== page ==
We need to create a culture of ‘asking’ as well as ‘giving’.
eagerly awaited Giving White Paper has arrived. Within it are a plethora of ideas aimed at making it easier and more attractive to give time and money to good causes.
The government has agreed to more than £85m worth of initiatives ranging from a £10m Social Action Fund, which will be used to support "the most promising ideas" for increasing levels of donations in priority areas, to a £30m infrastructure fund. A further pot of money will also be available in the form of "Challenge Prizes" worth up to £100,000 each for ideas to tackle volunteering, while £400,000 is to be made available to trial a reward scheme that will offer vouchers and discounts at local stores to those individuals who do good deeds within their communities.
But although there is much to celebrate, the white paper does not go far enough to introduce measures to create the culture of giving that the government is so keen on. Indeed, some in the sector have commentated on how it feels almost as if it is trying to nudge people away from long-term regular gifts towards short-term, ad hoc, microgiving.
Take for example the 'Round Pound' schemes, such as that offered by the Pennies Foundation, which provides shoppers with the option to round up their bill to the nearest pound and donate the pennies to charity. While there is much to be said for making it as easy as possible to give, there is also the risk tools such as this will create compassion fatigue - people may think they have done their bit and as such be deterred from signing up to larger, regular gifts via direct debit - the bread and butter of many a charity's income. Research into the potential impact of such tools is therefore needed if the sector is to measure their success.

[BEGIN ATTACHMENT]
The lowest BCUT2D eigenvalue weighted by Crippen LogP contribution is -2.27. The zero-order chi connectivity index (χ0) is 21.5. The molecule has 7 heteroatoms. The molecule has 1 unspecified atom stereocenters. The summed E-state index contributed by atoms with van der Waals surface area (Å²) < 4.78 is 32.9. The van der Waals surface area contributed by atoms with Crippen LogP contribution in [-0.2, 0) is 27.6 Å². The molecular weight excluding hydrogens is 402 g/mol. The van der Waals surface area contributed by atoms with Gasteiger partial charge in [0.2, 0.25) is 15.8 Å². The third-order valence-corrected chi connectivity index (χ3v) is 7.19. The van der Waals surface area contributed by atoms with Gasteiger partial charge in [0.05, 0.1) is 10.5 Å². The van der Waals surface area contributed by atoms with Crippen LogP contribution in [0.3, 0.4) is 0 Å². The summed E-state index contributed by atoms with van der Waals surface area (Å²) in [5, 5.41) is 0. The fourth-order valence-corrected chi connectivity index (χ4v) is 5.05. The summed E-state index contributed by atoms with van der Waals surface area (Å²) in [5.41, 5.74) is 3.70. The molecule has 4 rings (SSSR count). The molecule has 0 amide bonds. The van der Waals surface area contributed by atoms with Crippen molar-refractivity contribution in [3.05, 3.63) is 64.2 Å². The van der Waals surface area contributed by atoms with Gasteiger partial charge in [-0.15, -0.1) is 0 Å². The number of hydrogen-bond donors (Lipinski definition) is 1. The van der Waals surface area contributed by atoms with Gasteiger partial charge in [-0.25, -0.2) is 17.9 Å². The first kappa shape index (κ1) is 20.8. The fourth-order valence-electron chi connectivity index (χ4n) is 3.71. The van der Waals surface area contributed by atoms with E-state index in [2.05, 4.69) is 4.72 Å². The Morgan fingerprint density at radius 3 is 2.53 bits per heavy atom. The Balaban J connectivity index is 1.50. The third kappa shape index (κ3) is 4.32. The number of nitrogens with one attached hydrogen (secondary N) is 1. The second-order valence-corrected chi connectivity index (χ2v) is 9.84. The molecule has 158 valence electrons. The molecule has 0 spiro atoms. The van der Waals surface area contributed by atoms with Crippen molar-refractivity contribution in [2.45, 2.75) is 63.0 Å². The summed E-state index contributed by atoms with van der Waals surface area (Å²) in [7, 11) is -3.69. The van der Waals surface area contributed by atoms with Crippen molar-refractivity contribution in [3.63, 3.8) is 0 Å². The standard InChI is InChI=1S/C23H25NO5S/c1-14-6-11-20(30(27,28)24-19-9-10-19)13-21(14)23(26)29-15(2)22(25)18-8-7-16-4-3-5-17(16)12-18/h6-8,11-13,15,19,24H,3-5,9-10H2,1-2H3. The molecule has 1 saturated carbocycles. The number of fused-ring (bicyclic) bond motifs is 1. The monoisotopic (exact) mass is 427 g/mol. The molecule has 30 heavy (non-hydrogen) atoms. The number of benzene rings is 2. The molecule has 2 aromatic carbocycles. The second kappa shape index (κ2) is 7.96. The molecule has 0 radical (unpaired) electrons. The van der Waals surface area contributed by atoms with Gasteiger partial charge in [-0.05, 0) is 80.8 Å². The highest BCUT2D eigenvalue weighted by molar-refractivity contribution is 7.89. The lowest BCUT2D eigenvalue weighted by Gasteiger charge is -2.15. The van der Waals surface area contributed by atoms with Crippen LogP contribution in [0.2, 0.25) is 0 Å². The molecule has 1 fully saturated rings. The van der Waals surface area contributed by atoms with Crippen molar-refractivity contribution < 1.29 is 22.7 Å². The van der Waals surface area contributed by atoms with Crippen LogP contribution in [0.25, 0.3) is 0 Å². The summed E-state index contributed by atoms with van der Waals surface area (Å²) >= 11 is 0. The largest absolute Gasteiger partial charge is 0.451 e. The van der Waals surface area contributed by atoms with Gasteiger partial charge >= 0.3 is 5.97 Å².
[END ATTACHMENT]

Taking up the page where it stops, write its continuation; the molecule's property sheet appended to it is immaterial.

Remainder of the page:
Nor does the paper contain any suggestions for creating a culture of 'asking'. Fundraisers know only too well that if you don't ask, and ask well, you don't get. A campaign highlighting the critical role of fundraising in generating income for good causes, along with the fact that it costs money to raise money, would go a long way in helping the public understand more about how the sector operates. It might also do something to address the negative and very unhelpful stories about mechanisms such as face-to-face fundraising of which the mainstream media are so fond.
What the government has done, however, is recognise that it needs to lead by example. Ministers have agreed to undertake a One Day Challenge that will see them donating one day a year to volunteering while Cabinet Ministers are to speak in state schools to help raise pupil's aspirations (although there is no mention of increasing the amount of money ministers donate). There will also be work undertaken to increase payroll giving uptake and volunteering opportunities by civil servants.
But by far the idea that offers the most potential for the voluntary sector is the Giving Summit in the autumn. On the agenda will be topics including how to use technology to better advantage, the role of corporates in supporting charities, and importantly, impact reporting. The opportunity to bring together charities, businesses, government and philanthropists to exchange ideas, to network and to build connections is a hugely valuable one, particularly if it is repeated on an annual basis and allows the sharing of best practice. Realistic outcomes of this event could include charities finding funding partners, of new giving mechanisms being developed and people becoming excited about giving and spreading the word to their peers.
What is important now is that action is taken and ideas are implemented. Increasing giving - of either time or money - is not going to happen overnight. This is a long-term strategy so it is with cautious optimism that we watch and wait for progress.
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